- a dead body, especially a human body to be dissected; corpse.
Origin of cadaver
Examples from the Web for cadaveric
Constantly I have recognised the effects of cadaveric imbibition.Poisons: Their Effects and Detection
Alexander Wynter Blyth
There may be a loss of odor or they may have a cadaveric smell.
Well, you'll say all that might possibly be fallacious; but what will you say to the cadaveric stiffness?J. S. Le Fanu's Ghostly Tales, Volume 3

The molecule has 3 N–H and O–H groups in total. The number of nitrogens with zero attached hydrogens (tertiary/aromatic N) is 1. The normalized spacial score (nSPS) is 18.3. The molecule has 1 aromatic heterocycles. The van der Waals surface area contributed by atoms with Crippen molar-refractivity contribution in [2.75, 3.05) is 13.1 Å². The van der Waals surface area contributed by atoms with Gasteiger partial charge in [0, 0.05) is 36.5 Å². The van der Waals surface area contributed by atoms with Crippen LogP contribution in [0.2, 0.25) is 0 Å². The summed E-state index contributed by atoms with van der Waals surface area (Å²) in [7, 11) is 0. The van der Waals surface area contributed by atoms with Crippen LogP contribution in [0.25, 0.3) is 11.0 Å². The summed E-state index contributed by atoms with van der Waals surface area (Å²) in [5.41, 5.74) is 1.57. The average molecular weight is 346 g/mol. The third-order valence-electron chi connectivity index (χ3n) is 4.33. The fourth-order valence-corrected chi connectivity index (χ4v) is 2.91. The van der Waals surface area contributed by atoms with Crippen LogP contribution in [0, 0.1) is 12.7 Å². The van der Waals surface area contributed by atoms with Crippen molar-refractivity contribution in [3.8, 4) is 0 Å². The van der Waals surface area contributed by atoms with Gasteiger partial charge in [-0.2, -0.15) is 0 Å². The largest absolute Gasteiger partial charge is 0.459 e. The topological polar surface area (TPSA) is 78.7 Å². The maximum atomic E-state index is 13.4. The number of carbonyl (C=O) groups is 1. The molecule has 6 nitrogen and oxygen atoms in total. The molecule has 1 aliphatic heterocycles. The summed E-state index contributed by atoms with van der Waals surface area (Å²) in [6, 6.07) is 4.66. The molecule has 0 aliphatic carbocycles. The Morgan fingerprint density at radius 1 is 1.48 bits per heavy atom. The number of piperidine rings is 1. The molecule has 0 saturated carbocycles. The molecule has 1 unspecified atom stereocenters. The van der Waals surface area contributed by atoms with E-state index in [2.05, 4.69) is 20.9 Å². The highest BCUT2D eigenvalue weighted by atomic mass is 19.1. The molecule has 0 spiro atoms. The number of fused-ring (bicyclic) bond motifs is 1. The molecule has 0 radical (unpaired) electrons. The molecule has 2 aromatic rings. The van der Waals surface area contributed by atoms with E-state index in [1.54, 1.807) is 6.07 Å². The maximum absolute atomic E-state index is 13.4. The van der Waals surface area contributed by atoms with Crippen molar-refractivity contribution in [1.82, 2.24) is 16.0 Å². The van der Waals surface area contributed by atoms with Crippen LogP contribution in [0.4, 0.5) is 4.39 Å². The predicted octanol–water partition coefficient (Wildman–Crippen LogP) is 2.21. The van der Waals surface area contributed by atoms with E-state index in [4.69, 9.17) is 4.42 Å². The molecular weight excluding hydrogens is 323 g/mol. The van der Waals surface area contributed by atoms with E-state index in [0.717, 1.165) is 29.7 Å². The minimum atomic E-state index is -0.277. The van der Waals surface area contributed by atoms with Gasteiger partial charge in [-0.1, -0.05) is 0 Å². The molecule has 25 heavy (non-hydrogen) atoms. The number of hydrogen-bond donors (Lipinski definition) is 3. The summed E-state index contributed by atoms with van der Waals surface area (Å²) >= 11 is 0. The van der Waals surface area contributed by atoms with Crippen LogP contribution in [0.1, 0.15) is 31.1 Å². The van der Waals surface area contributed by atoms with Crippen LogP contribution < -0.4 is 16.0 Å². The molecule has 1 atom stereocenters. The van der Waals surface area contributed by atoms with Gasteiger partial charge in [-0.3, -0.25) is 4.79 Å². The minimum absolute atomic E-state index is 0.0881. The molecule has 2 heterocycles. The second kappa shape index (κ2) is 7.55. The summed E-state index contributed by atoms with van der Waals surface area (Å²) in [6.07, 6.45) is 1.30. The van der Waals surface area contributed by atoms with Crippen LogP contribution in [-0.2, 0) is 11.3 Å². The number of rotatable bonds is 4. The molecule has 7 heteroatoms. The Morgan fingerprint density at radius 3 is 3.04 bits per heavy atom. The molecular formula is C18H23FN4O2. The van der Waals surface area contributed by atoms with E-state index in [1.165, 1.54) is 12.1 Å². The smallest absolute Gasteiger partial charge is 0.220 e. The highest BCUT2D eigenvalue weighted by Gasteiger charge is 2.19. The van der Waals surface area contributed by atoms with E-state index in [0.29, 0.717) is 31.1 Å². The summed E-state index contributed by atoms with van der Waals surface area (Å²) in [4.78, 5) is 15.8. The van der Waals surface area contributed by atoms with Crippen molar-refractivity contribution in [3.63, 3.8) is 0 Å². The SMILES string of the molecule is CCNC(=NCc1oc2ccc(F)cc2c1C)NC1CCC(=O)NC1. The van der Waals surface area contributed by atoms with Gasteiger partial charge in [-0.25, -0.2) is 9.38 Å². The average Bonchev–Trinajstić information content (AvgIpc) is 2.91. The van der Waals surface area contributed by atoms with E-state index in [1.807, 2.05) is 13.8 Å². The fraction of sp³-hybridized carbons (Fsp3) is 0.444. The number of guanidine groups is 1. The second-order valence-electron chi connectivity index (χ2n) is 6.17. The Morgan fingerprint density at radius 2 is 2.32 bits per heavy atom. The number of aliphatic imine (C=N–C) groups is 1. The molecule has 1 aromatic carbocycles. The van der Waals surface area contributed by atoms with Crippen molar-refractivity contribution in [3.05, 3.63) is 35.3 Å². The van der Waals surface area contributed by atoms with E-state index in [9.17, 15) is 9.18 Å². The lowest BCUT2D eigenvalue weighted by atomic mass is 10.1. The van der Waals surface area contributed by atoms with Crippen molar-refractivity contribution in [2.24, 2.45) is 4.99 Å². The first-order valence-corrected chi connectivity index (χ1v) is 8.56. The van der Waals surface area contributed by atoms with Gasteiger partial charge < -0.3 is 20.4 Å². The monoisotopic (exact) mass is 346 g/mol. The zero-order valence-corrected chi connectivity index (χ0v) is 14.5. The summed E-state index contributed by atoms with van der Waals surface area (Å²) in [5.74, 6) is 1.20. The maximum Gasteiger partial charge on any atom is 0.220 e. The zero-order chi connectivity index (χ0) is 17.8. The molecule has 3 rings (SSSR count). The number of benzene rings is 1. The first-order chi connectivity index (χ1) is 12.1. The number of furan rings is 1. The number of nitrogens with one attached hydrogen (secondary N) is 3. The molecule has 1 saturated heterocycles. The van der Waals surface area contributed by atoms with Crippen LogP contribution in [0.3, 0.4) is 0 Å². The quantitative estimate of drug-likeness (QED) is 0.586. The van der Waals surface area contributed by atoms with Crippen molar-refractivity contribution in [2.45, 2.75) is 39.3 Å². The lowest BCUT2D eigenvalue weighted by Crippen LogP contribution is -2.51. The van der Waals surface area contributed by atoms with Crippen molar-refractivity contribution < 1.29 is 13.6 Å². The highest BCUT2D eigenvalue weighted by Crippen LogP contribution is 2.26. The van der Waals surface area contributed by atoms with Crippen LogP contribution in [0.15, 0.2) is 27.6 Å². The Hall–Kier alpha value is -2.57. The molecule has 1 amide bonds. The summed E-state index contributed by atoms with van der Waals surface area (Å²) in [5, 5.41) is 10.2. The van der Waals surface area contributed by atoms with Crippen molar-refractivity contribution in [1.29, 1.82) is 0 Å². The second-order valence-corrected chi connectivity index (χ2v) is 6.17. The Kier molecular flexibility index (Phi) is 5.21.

Joseph Sheridan Le Fanu
It was only contagious, he thought, in bad cases, when the stools have a cadaveric odor.
This is the Burying-beetle, the Necrophorus, so different from the cadaveric mob in dress and habits.The Glow-Worm and Other Beetles
Jean Henri Fabre
- med a corpse
Word Origin and History for cadaveric
c.1500, from Latin cadaver "dead body (of men or animals)," probably from a perfective participle of cadere "to fall, sink, settle down, decline, perish" (see case (n.1)). Cf. Greek ptoma "dead body," literally "a fall" (see ptomaine); poetic English the fallen "those who died in battle."
- A dead body, especially one intended for dissection.